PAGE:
“Any sufficiently advanced technology is indistinguishable from magic.” — Arthur C. Clark
This famous quote well describes the impact that new technologies have on us, sometimes so impressive that it makes us question how it can be real. How does this Instagram filter make me look older? How does Facebook know I’m looking to buy something and keep showing me ads? How can an Uber car, driven by a person I don’t know, who doesn’t know where I’m going, manage to arrive so fast and take me to my destination? The most magical thing of all is that there is no magic at all. They are just ones and zeros, binary signals being transmitted by cables and over the air, which properly organized can be translated into text, image, sound and much more. This is the main reason that made me want to move to the technology field: the possibility of solving complex problems in a simpler, more scalable and elegant way.
By saying that ones and zeros must be organized, we are talking about something quite complex. There are countless operating systems, programming languages and applications to allow us humans to communicate effectively with an inanimate object such as a notebook or a smartphone. From this need to define the interface between human and machine comes the fantastic world of software development, where the role of a developer or programmer is to solve problems through technology and the creation of computer codes. Undoubtedly, there are many ways to solve the same problem, but software development, combined with specific knowledge of the problem at hand, seems to me to be one of the most efficient tools that a 21st century professional can have.
The coronavirus pandemic in 2020, certainly the most tragic and challenging event in our recent history as a society, was a catalyst for the technological revolution, which had already been underway for a couple decades and was brutally accelerated. Virtually overnight, many were forced to stay at home and find new ways to do the same things as usual. In the mood for food from your favorite restaurant? Get Uber Eats. Want to buy something from that store in the mall? Order it on Amazon and have it delivered the next day. Need to have a meeting with your co-workers? Open a room in Zoom. These companies spend millions of dollars and many hours of developers sitting in front of a computer, trying to solve that problem efficiently.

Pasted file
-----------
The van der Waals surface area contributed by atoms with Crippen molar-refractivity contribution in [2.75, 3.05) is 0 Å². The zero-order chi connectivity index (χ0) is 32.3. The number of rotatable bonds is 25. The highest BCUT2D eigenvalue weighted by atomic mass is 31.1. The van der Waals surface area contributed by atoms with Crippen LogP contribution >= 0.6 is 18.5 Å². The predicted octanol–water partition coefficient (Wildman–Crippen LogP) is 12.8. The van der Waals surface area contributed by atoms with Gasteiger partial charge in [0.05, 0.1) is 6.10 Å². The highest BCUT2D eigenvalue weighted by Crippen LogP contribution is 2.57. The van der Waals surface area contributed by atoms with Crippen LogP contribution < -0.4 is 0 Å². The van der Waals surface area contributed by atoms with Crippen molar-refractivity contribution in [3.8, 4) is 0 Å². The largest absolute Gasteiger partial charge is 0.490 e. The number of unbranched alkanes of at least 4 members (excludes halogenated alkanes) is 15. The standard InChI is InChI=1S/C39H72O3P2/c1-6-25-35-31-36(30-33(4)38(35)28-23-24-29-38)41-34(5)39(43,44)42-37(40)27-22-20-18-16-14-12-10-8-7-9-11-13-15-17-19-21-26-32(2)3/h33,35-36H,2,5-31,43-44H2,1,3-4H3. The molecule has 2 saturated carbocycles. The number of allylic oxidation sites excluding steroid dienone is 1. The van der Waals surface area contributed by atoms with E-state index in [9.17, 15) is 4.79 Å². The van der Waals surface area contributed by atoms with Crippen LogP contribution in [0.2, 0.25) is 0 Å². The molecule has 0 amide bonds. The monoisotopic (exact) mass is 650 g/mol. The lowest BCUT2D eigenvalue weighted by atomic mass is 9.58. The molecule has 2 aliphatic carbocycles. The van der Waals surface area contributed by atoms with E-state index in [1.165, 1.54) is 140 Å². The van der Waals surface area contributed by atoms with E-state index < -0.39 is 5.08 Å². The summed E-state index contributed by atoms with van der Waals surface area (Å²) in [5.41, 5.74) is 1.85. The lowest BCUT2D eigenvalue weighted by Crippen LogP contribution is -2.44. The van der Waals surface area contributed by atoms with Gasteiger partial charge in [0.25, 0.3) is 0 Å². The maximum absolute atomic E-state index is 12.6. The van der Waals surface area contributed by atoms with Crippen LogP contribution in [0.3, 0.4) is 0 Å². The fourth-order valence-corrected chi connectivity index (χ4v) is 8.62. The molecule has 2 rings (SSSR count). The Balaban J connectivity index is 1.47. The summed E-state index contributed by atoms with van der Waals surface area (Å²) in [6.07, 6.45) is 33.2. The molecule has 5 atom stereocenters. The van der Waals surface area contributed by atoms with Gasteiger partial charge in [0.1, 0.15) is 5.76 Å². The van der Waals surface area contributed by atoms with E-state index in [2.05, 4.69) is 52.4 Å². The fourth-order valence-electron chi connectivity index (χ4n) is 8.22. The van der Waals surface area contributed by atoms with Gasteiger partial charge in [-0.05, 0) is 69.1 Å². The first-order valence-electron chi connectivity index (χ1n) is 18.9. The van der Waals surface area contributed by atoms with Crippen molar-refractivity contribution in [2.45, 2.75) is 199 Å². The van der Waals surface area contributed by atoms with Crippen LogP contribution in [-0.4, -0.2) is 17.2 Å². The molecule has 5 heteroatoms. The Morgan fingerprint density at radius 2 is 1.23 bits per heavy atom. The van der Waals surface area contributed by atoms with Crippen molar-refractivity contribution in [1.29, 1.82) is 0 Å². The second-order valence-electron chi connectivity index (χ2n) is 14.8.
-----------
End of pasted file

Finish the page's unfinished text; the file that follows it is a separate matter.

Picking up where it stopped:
Not surprisingly, the search for this type of professional is on the rise in the pandemic. In Brazil, the supply of qualified developers is not enough to meet the growing demand. In this context emerged Trybe, a school that aims to meet this demand by qualifying developers for the market, and where I placed my trust to help me in this career transition to technology. This demand translates into better compensation, which is another advantage of the field. Another interesting benefit is flexibility. Remote work was already a reality in technology companies even before the pandemic, and it is now widely accepted and consolidated in many as the main form of work. It is possible to work for companies from anywhere in the world, sometimes being paid in the contractor’s local currency. Can you imagine getting paid in US dollars living in Brazil? This aspect was certainly an advantage for me, who greatly value the freedom to be where I want to be.
That’s why I decided to start my career as a developer. More specifically in Web development, which is the area that combines the power of software with the scalability of the Internet, which allows your solution to be used anywhere in the world where there is a computer with a browser and a network connection. I’m just at the beginning of my journey, but just knowing the possibilities that exist is enough motivation to continue studying and evolving every day.